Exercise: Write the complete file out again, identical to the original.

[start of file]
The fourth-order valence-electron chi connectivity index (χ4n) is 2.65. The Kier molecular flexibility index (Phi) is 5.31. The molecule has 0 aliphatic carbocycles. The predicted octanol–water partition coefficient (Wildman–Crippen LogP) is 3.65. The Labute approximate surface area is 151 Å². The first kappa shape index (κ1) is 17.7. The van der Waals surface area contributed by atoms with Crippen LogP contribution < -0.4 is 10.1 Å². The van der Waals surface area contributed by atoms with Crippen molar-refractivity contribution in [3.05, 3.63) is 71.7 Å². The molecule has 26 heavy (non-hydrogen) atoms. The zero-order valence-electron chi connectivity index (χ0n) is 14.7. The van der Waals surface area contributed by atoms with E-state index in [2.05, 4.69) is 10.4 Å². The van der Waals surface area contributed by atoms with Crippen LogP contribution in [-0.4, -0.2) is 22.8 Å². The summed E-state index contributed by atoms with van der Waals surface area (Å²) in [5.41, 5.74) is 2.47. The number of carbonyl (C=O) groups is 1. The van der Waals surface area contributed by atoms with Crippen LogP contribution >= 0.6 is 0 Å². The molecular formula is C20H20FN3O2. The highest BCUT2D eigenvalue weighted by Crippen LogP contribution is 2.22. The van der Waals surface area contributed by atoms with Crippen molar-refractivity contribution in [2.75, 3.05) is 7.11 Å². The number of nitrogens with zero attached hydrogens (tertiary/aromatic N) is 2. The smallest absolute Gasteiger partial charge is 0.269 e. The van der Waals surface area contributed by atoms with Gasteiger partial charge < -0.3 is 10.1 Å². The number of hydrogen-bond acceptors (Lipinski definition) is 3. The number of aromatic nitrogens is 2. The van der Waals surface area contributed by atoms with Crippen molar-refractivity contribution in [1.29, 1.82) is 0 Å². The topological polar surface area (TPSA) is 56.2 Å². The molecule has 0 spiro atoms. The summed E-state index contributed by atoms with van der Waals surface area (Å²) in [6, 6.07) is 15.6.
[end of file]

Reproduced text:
The fourth-order valence-electron chi connectivity index (χ4n) is 2.65. The Kier molecular flexibility index (Phi) is 5.31. The molecule has 0 aliphatic carbocycles. The predicted octanol–water partition coefficient (Wildman–Crippen LogP) is 3.65. The Labute approximate surface area is 151 Å². The first kappa shape index (κ1) is 17.7. The van der Waals surface area contributed by atoms with Crippen LogP contribution < -0.4 is 10.1 Å². The van der Waals surface area contributed by atoms with Crippen molar-refractivity contribution in [3.05, 3.63) is 71.7 Å². The molecule has 26 heavy (non-hydrogen) atoms. The zero-order valence-electron chi connectivity index (χ0n) is 14.7. The van der Waals surface area contributed by atoms with E-state index in [2.05, 4.69) is 10.4 Å². The van der Waals surface area contributed by atoms with Crippen LogP contribution in [-0.4, -0.2) is 22.8 Å². The summed E-state index contributed by atoms with van der Waals surface area (Å²) in [5.41, 5.74) is 2.47. The number of carbonyl (C=O) groups is 1. The van der Waals surface area contributed by atoms with Crippen LogP contribution >= 0.6 is 0 Å². The molecular formula is C20H20FN3O2. The highest BCUT2D eigenvalue weighted by Crippen LogP contribution is 2.22. The van der Waals surface area contributed by atoms with Crippen molar-refractivity contribution in [2.75, 3.05) is 7.11 Å². The number of nitrogens with zero attached hydrogens (tertiary/aromatic N) is 2. The smallest absolute Gasteiger partial charge is 0.269 e. The van der Waals surface area contributed by atoms with Gasteiger partial charge < -0.3 is 10.1 Å². The number of hydrogen-bond acceptors (Lipinski definition) is 3. The number of aromatic nitrogens is 2. The van der Waals surface area contributed by atoms with Crippen molar-refractivity contribution in [1.29, 1.82) is 0 Å². The topological polar surface area (TPSA) is 56.2 Å². The molecule has 0 spiro atoms. The summed E-state index contributed by atoms with van der Waals surface area (Å²) in [6, 6.07) is 15.6.